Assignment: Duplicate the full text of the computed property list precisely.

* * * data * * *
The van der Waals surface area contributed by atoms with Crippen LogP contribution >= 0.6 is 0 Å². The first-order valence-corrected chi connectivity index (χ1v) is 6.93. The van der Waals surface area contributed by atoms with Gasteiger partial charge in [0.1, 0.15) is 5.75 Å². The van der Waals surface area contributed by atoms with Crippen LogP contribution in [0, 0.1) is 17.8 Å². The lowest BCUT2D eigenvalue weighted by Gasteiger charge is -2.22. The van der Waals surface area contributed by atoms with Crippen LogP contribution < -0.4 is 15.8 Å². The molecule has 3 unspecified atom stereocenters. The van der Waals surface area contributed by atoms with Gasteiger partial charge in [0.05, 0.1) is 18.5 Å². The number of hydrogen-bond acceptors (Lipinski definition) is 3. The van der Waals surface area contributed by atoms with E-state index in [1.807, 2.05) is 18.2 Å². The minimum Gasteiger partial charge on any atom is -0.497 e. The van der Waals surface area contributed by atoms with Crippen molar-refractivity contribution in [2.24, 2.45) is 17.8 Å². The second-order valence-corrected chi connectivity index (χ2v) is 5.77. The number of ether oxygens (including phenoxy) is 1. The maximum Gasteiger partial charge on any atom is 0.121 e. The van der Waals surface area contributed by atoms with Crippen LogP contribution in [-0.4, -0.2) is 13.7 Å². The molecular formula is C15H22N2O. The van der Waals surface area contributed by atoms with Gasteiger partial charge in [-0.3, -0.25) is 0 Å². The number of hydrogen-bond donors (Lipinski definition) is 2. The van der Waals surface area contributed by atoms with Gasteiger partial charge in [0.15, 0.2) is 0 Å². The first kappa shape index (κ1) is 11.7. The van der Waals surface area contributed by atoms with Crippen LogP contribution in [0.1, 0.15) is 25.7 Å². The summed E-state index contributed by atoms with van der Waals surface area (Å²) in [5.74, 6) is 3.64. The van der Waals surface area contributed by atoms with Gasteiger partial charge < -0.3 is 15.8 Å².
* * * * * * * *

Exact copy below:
The van der Waals surface area contributed by atoms with Crippen LogP contribution >= 0.6 is 0 Å². The first-order valence-corrected chi connectivity index (χ1v) is 6.93. The van der Waals surface area contributed by atoms with Gasteiger partial charge in [0.1, 0.15) is 5.75 Å². The van der Waals surface area contributed by atoms with Crippen LogP contribution in [0, 0.1) is 17.8 Å². The lowest BCUT2D eigenvalue weighted by Gasteiger charge is -2.22. The van der Waals surface area contributed by atoms with Crippen LogP contribution < -0.4 is 15.8 Å². The molecule has 3 unspecified atom stereocenters. The van der Waals surface area contributed by atoms with Gasteiger partial charge in [0.05, 0.1) is 18.5 Å². The number of hydrogen-bond acceptors (Lipinski definition) is 3. The van der Waals surface area contributed by atoms with E-state index in [1.807, 2.05) is 18.2 Å². The minimum Gasteiger partial charge on any atom is -0.497 e. The van der Waals surface area contributed by atoms with Crippen molar-refractivity contribution in [2.24, 2.45) is 17.8 Å². The second-order valence-corrected chi connectivity index (χ2v) is 5.77. The number of ether oxygens (including phenoxy) is 1. The maximum Gasteiger partial charge on any atom is 0.121 e. The van der Waals surface area contributed by atoms with Crippen LogP contribution in [-0.4, -0.2) is 13.7 Å². The molecular formula is C15H22N2O. The van der Waals surface area contributed by atoms with Gasteiger partial charge in [-0.3, -0.25) is 0 Å². The number of hydrogen-bond donors (Lipinski definition) is 2. The van der Waals surface area contributed by atoms with Gasteiger partial charge in [0.15, 0.2) is 0 Å². The first kappa shape index (κ1) is 11.7. The van der Waals surface area contributed by atoms with Crippen LogP contribution in [0.1, 0.15) is 25.7 Å². The summed E-state index contributed by atoms with van der Waals surface area (Å²) in [5.74, 6) is 3.64. The van der Waals surface area contributed by atoms with Gasteiger partial charge < -0.3 is 15.8 Å².